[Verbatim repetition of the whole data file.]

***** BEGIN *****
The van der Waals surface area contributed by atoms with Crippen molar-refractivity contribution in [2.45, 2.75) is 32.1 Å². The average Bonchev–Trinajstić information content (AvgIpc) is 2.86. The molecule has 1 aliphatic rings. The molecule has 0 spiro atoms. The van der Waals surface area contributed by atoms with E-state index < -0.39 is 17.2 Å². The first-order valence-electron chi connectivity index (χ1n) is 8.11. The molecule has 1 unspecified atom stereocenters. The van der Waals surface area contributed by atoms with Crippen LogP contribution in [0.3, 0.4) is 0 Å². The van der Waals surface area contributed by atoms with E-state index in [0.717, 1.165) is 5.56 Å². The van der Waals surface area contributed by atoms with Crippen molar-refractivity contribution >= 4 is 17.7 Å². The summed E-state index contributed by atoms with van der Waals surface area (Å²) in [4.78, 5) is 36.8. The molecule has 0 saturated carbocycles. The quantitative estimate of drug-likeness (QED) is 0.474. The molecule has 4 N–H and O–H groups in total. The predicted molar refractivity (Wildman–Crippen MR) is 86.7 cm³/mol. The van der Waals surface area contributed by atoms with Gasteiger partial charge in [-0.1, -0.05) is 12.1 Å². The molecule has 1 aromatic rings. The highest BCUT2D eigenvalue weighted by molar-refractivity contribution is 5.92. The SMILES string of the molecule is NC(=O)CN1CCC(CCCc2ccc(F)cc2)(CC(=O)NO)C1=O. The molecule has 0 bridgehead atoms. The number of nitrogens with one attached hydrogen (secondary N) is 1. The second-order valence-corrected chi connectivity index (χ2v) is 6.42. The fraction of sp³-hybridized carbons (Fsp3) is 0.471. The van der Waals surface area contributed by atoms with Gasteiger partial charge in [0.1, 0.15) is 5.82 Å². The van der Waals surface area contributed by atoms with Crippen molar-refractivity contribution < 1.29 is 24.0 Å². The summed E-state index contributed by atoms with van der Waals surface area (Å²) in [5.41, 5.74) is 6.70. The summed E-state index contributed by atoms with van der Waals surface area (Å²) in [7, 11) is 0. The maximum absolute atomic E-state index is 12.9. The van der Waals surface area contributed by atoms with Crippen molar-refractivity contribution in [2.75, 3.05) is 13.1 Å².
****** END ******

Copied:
The van der Waals surface area contributed by atoms with Crippen molar-refractivity contribution in [2.45, 2.75) is 32.1 Å². The average Bonchev–Trinajstić information content (AvgIpc) is 2.86. The molecule has 1 aliphatic rings. The molecule has 0 spiro atoms. The van der Waals surface area contributed by atoms with E-state index < -0.39 is 17.2 Å². The first-order valence-electron chi connectivity index (χ1n) is 8.11. The molecule has 1 unspecified atom stereocenters. The van der Waals surface area contributed by atoms with Crippen LogP contribution in [0.3, 0.4) is 0 Å². The van der Waals surface area contributed by atoms with E-state index in [0.717, 1.165) is 5.56 Å². The van der Waals surface area contributed by atoms with Crippen molar-refractivity contribution >= 4 is 17.7 Å². The summed E-state index contributed by atoms with van der Waals surface area (Å²) in [4.78, 5) is 36.8. The molecule has 0 saturated carbocycles. The quantitative estimate of drug-likeness (QED) is 0.474. The molecule has 4 N–H and O–H groups in total. The predicted molar refractivity (Wildman–Crippen MR) is 86.7 cm³/mol. The van der Waals surface area contributed by atoms with Gasteiger partial charge in [-0.1, -0.05) is 12.1 Å². The molecule has 1 aromatic rings. The highest BCUT2D eigenvalue weighted by molar-refractivity contribution is 5.92. The SMILES string of the molecule is NC(=O)CN1CCC(CCCc2ccc(F)cc2)(CC(=O)NO)C1=O. The molecule has 0 bridgehead atoms. The number of nitrogens with one attached hydrogen (secondary N) is 1. The second-order valence-corrected chi connectivity index (χ2v) is 6.42. The fraction of sp³-hybridized carbons (Fsp3) is 0.471. The van der Waals surface area contributed by atoms with Gasteiger partial charge in [0.1, 0.15) is 5.82 Å². The van der Waals surface area contributed by atoms with Crippen molar-refractivity contribution < 1.29 is 24.0 Å². The summed E-state index contributed by atoms with van der Waals surface area (Å²) in [5.41, 5.74) is 6.70. The summed E-state index contributed by atoms with van der Waals surface area (Å²) in [7, 11) is 0. The maximum absolute atomic E-state index is 12.9. The van der Waals surface area contributed by atoms with Crippen molar-refractivity contribution in [2.75, 3.05) is 13.1 Å².